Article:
Saturday, July 4, 2009

What makes a Trauma Center?

Numerous recent conversations with friends of mine have brought me to seek an answer to the question, "What makes a trauma center?" I run into this all the time because Columbia is a Level II Trauma center while Cornell is a Level I Trauma center. What do these different designations mean?

The concept of the "trauma center" began in the 1960's in either Baltimore, MD (Ever heard of the hospital called the Shock Trauma Center? yeah.) or Chicago, IL (Cook County, the hospital that the TV Show ER is about). These are facilities who are equipped to handle any form of trauma care or complication 24 hours a day without delay in care.

What do the levels mean?

Level I: 24-hour in-house trauma surgeons and anesthesiologists as well as rapidly available (at Cornell, that means <10 onblur="try {parent.deselectBloggerImageGracefully();} catch(e) {}" href="">es. In addition, Level I's must be conducting active scientific research into trauma care, be involved in trauma education (ie- have a trauma fellowship) and be able to and willing to act as a referral center for neighboring regions. You might be thinking this is extremely expensive. It's even more expensive than you are imagining, I promise you.

Level II: must have 24-hour availability of all the required specialties, but they do NOT have to have training programs in all the specialties. In addition, they are not required to be conducting ongoing research into trauma care.

Level III: does not have 24-hour access to all the required specialties. However, they DO have the facilities required for emergency management, critical care and general surgery for simple trauma patients. These are generally smaller community hospitals without all the specialties that may be required, such as neurosurgery or hand surgery.

Level IV: Their job is to asses, stabilize, and transfer to a higher level center. So, Columbia is a huge hospital with residencies in everything under the sun, so why is it level II? There are a number of resons. First, no super passionate trauma surgeon. Second, the ER is literally in a DIFFERENT BUILDING from the rest of the hospital. Little bit of logistical stupidity. It is just too far from the ER to transfer an unstable, hemmorrhaging trauma patient to the operating room. (lots of famous trauma centers, like Shock Trauma, have a Trauma operating room literally adjacent to the Emergency Room. The patient is moved about 20 feet to get into the OR). Third, lack of trauma research. Fourth, lack of a full cohort of trauma-specialized staff.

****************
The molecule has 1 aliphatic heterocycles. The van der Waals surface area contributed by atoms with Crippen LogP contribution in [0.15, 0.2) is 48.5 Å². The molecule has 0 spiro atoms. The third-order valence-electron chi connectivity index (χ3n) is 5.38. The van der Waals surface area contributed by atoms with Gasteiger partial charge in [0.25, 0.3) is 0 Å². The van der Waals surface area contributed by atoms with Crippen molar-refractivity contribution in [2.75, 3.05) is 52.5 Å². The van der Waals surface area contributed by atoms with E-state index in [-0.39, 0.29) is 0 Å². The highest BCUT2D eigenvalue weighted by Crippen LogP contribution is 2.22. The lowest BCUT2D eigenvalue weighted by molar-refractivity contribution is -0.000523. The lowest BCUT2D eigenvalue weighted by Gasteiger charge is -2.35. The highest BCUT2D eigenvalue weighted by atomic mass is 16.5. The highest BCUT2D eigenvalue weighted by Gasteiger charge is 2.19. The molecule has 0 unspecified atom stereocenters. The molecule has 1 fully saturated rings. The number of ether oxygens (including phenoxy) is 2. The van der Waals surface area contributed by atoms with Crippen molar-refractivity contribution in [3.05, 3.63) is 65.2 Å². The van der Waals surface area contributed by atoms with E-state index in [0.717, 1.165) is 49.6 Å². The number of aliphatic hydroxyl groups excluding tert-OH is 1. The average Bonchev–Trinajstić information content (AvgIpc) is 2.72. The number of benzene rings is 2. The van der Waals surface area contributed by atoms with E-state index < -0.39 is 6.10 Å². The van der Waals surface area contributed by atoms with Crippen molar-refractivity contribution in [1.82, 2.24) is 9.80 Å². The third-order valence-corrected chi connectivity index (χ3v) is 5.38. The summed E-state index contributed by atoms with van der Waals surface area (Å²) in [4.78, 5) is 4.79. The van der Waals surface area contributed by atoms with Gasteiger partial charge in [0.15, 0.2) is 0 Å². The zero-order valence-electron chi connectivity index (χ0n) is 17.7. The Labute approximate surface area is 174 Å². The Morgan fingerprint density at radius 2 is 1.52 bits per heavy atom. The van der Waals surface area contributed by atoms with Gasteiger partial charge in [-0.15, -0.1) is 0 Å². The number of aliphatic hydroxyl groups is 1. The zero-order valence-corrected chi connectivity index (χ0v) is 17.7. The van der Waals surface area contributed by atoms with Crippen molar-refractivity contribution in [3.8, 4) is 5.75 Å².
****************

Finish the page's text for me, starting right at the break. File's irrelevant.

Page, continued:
That is all going to change. Dr. Maruzio Miglietta is a recent addition to the Columbia Presbyterian surgical staff. He is a trauma surgeon who has trained at every big name in Trauma that exists. The guy's resume is mind-blowing. He is dedicated to increasing the level to Trauma care at Columbia by first building staff and then getting the funds to remedy the physical and logistical issues that prevent Columbia from becoming Level I. His vision for Columbia will require increased staff, development of a Trauma fellowship, resesarch (which he is already conducting) and construction to change the layout of the ER to make it more trauma-friendly. The construction is already planned -- the Columbia ER is embarking on a renovation project that will renew the facilities from top to bottom.

I, for one, am very excited about this prospect. Columbia is in a high-trauma neighborhood of New York City and yet, we don't see many traumas due to our Level II status. A recent fire on the Columbia hospital campus sent three injured trauma patients to Harlem Hospital!! How embarassing. Hopefully, under Dr. Miglietta's direction, all that will change.

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